At Antony’s camp near Alexandria, a soldier brings word that Enobarbus, Antony’s most trusted aide, has deserted and pledged his allegiance to Caesar’s side. Moreover, Enobarbus fled in such haste that he left all his money and belongings behind. Antony is dismayed at Enobarbus’s departure, but he honorably orders his former friend’s belongings to be sent to him as a final gesture of friendship. Antony then tells Eros to write a letter to Enobarbus, saying in effect that Antony understands his actions and does not condemn him.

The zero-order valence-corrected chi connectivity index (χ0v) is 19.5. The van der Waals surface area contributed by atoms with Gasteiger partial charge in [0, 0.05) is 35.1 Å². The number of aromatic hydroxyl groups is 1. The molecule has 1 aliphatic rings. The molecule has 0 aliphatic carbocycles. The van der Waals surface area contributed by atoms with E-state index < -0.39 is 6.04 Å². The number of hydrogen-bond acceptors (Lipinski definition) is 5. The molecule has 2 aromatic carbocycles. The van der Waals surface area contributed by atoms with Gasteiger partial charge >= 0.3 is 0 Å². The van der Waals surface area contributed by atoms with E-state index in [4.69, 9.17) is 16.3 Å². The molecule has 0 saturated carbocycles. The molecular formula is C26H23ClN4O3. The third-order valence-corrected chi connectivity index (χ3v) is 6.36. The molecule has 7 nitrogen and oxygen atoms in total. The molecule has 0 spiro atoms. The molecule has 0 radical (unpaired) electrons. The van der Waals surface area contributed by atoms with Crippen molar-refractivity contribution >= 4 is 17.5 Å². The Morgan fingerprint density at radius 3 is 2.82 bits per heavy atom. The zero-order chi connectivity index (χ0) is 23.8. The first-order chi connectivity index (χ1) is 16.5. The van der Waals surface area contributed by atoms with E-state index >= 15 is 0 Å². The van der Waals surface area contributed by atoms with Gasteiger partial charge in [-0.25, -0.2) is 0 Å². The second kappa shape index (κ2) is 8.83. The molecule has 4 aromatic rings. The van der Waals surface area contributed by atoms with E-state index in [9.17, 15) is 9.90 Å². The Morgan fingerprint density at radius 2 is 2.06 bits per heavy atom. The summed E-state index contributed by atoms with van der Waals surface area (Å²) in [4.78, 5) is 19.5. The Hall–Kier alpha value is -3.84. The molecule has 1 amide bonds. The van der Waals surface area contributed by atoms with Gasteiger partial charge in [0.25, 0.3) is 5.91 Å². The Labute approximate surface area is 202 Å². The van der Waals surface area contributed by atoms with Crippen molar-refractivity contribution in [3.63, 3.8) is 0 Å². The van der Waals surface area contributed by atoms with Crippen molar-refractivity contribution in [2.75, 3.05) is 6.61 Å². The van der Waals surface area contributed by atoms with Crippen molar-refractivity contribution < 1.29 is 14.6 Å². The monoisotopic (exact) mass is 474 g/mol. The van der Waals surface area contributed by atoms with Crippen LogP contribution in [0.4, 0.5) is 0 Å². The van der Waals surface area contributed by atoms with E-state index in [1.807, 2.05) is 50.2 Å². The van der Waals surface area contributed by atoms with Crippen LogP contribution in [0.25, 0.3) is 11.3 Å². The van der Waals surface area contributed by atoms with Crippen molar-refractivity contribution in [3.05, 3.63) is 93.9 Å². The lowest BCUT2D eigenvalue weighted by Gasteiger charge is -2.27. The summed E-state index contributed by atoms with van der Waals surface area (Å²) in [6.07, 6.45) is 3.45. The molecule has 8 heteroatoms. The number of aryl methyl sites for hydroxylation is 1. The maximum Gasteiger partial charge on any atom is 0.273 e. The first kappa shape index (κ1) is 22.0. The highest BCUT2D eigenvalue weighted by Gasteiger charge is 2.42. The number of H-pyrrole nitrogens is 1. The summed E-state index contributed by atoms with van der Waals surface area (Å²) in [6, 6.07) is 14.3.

Many of Antony’s actions in this play display not only a generous spirit, but at times almost a prescient awareness that he will be a victim of fate. Rationally, he knows that his love for Cleopatra has changed his destiny. In Act I, Scene 2, he reflected that his dalliance with her caused him “ten thousand harms, I know.” Yet love defies reason, and so, of course, it is additionally deeply demoralizing when Antony’s “voice of reason,” his trusted advisor, Enobarbus, loses faith and deserts him. Yet it is to Antony’s credit that he does not suddenly become incensed and hate his old friend for this act.